Elementary/Secondary TESL Endorsement (teaching English as a second language)

(Also requires completion of elementary education major or the completion of an academic major and the secondary endorsement program.) Non-education students should see modern foreign languages for the TESL minor and TESL course descriptions.

Requirements

Foreign Language (does not include 101-level): 6 credits
EDU 347 - Reading in the Content Area
This course addresses skills necessary in teaching students to read in social studies, math, science, and other content areas. This course offers strategies for vocabulary, comprehension, study skills, writing, assessment, and more. (2 credits)
EDU 409SR - Philosophy of Education
The liberally educated Christian teacher is the knowledgeable servant of God and society and this course examines the reasoning behind policies and methods of teaching, learning and schooling. Various schools of thought are discussed, including a distinctively Christian perspective, to prepare students to serve as professional teachers. This course is the NWCore Senior Seminar course for education students. (2 credits)
EDU 410 - TESL Student Teaching
This experience will include the observation, engagement and instruction of a K-12 classroom for 4 weeks while under the supervision of a licensed, qualified teacher. Candidates will draw from and develop the knowledge, skills and dispositions in planning, instruction, assessment and professionalism learned and assessed throughout the ESL program. Candidates are expected to model "Teacher as Servant" throughout the experience by serving God and society in diverse classroom settings. (1-4 credits) Note: Graded on a pass/no pass basis. Successful completion of student teaching is a necessary step towards licensure; a passing grade for student teaching does not guarantee licensure recommendation from department.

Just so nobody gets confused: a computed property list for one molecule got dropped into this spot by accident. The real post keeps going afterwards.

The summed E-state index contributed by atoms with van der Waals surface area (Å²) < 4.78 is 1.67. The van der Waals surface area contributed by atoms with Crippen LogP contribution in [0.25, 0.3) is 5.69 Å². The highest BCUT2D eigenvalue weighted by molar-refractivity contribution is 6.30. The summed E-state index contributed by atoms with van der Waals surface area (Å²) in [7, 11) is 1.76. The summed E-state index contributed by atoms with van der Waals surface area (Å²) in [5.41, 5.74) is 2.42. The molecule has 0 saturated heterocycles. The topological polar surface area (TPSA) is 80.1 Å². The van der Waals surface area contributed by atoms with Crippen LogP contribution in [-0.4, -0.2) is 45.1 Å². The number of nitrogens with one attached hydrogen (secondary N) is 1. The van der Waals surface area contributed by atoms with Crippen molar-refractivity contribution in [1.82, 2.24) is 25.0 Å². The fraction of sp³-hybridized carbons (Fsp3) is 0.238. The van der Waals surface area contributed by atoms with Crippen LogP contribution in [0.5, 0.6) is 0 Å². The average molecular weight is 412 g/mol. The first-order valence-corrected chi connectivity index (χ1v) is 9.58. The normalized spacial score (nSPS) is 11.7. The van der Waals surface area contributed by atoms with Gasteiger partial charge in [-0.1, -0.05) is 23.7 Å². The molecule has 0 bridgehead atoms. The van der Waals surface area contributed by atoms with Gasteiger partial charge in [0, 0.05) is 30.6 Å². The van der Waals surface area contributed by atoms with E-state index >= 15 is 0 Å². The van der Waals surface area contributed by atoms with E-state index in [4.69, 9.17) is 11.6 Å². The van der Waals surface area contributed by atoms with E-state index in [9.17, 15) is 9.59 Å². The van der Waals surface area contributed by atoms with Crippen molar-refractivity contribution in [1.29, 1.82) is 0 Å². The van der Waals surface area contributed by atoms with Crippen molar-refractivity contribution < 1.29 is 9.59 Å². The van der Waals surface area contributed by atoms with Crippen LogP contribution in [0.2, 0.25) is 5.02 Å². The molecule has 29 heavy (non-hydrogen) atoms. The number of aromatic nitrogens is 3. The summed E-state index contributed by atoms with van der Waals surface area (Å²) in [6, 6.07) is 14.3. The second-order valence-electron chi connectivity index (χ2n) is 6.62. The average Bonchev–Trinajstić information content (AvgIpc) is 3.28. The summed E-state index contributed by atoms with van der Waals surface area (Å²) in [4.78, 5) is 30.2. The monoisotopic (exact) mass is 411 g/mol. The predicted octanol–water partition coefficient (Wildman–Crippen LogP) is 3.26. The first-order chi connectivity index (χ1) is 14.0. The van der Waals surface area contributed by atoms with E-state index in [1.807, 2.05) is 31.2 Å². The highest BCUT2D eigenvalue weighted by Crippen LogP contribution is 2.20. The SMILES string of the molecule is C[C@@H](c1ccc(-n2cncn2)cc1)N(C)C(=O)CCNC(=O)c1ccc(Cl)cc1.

ENG 283 - Grammar in the Classroom
Most middle schools and high schools expect their English teachers to teach writing and grammar. What are the goals of teaching grammar? What grammar should young writers know? This course takes a rhetorical approach to the study of grammar and to its use in the teaching of writing. Prerequisite: NWC101/105 and sophomore standing. (2 credits)
ENG 345 - Linguistic Perspectives on English
In this course, we learn the rudiments of language study, trace the history of English, and gain a rigorous appreciation for the power of words. We follow the English language from its origin in a warlike Germanic tribe to its present state as the dominant medium of international communication. We learn the historical reasons for our irregular spelling and enormous lexicon. We sample varieties of English across America and throughout the world. Along the way, we learn to read basic Old and Middle English, challenge common assumptions about the nature of language, and confront the devastation of the world's linguistic ecology. (4 credits; alternate years, consult department)
TSL 207 - TESL Grammar
Study of English grammar as it applies to the teaching of English as a second language. Designed for active speakers of English who anticipate teaching ESL and wish to learn about those grammar topics of concern to ESL students. (2 credits, alternate years, consult department)
TSL 224 - Applied Linguistics in Language Education
The course is a survey of key issues in socio-and applied linguistic inquiry on case studies of topics such as the nature of language, bilingualism and bilingual education as well as language planning and language policy. (4 credits, alternate years, consult department)
TSL 225 - Language Development and Acquisition
This course will examine the similarities and differences between the acquisition of first and second languages. (3 credits, alternate years, consult department)
TSL 307 - Methods in TESL (Teaching English as a Second Language)
Study of the unique problems and opportunities in teaching English to classes made up of individuals from heterogeneous language backgrounds. Discussion of recent research, methodology and grammar concepts unique to ESL. Prerequisite: one year of a foreign language or permission of instructor. (3 credits, alternate years, consult department)

Total credits required: 29-32

Notes:

International students may choose to substitute 6 credits of ESL course work for the modern foreign languages requirement.

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